Is Alcohol Really Good for Your Heart?

A number of clinical studies have found that alcohol has indeed certain health benefits, most notably for the heart. Especially moderate consumption of red wine may reduce the risk of coronary disease.

Responsible for the health effects are certain chemical components in grapes, such as bioflavonoids and antioxidants. One of the antioxidants is called resveratrol, which is present in the skin of cabernet grapes and other red varietals.

Moderate Consumption of Red Wine
Has Shown Certain Health Benefits for the Heart

Resveratrol may help prevent platelets in the blood from sticking together and thereby protect against clot formation. The results are similar to the blood thinning effects of aspirin.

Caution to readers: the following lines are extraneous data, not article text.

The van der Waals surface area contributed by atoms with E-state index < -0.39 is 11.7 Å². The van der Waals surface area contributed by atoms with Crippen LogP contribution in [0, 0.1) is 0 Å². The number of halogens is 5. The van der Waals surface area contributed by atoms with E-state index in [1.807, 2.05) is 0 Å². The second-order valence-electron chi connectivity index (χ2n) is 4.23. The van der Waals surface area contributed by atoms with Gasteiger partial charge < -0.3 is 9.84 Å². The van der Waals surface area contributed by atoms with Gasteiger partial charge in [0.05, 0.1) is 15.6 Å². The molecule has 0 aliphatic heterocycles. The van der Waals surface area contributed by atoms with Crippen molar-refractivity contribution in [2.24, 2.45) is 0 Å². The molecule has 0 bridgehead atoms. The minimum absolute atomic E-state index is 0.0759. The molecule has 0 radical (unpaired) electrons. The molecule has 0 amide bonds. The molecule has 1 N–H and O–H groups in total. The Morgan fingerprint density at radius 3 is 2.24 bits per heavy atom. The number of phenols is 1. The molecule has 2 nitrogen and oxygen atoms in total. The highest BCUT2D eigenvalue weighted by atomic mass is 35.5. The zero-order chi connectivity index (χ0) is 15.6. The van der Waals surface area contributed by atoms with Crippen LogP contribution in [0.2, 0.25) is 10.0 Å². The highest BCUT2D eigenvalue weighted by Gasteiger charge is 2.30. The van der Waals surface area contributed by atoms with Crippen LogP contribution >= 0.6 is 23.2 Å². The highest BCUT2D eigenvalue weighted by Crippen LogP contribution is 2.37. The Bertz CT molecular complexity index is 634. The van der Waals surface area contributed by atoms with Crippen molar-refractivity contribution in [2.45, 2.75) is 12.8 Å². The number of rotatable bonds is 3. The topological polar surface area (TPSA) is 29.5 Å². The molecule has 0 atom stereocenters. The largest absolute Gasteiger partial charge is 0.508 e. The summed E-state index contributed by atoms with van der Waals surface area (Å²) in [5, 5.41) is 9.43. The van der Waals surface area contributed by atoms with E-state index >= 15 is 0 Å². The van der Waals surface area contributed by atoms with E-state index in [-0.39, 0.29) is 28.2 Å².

On the downside, drinking alcoholic beverages can lead to addiction and certain types of cancer. Even in small amounts, alcohol can interfere with nutrient absorption and metabolism. Additionally, alcoholic drinks are typically high in calories (7 calories per gram) and can contribute to weight gain.

The U.S. Dietary Guidelines define “moderate” drinking as two drinks for men and one drink for women per day. One drink equals 12 fl. oz. of beer, 5 fl. oz. of wine, or 1.5 fl. oz. of distilled liquor.

Pregnant women should not drink any alcohol. Common potential health risks include high blood pressure, obesity, elevation of triglycerides (fat content in the blood), certain forms of cancer, birth defects, growth inhibition (during puberty and teenage years) as well as accident proneness.

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